UK & World News
Ex-Army Doctor Struck Off Over Iraqi's Death
Former Army doctor Derek Keilloh has been found guilty of misconduct over the death of an Iraqi detainee in British military custody.
The verdict on Dr Derek Keilloh, 38, came after a 47-day hearing by the Medical Practioners Tribunal Service, described as a watershed case in military history.
Dr Keilloh, now a family doctor in North Yorkshire, was a captain and regimental medical officer with the British army, 1st Battalion, Queen's Lancashire Regiment, in war-torn Basra in 2003.
He had claimed that after being called in to examine Baha Mousa he had noticed only dried blood around the arrested man's nose.
Mr Mousa had been hooded, handcuffed and beaten by soldiers. He had suffered 93 separate injuries, including a broken nose, broken ribs and severe bruising to his face and neck.
In subsequent inquiries, Dr Keilloh stuck by his story under oath. But the 'fitness to practise' hearing found his conduct dishonest and misleading.
Mr Mousa was an innocent hotel receptionist and a father of two who had been arrested as a suspected insurgent. His wife had died of cancer some months earlier and his death left the couple's children orphaned.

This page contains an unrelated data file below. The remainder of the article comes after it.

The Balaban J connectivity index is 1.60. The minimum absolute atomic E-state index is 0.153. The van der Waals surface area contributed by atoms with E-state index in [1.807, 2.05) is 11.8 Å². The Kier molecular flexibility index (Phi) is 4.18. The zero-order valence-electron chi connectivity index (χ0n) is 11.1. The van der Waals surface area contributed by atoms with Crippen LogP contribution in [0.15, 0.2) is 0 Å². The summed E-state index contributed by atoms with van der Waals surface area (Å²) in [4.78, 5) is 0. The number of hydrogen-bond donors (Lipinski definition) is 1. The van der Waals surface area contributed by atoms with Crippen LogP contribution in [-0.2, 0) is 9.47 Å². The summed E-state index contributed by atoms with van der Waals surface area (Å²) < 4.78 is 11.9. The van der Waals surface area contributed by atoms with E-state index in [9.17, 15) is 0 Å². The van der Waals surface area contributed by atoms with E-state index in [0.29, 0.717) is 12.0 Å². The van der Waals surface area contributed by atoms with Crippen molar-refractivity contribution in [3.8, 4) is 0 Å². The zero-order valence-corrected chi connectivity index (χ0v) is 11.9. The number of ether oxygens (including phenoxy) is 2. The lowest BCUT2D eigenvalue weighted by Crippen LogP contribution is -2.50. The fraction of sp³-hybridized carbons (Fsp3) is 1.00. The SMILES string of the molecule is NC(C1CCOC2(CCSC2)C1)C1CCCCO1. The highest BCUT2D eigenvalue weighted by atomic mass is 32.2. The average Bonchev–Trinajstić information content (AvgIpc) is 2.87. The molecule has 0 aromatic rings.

The medical panel said that Dr Keilloh had been "a relatively inexperienced doctor unexpectedly thrust into a war zone at very short notice to supply the highest levels of clinical care with little support or supervision".
They said that his handover on arrival had been "ineffective and contained no written brief of procedures".
But it added: "Given the national and international importance of these investigations and the need to uncover the truth...your repeated dishonesty was wholly unacceptable."
It concluded that "given the gravity and nature of the extent and context of your dishonesty, it considers that your (Dr Keilloh's) misconduct is fundamentally incompatible" with continuing to practise as a doctor.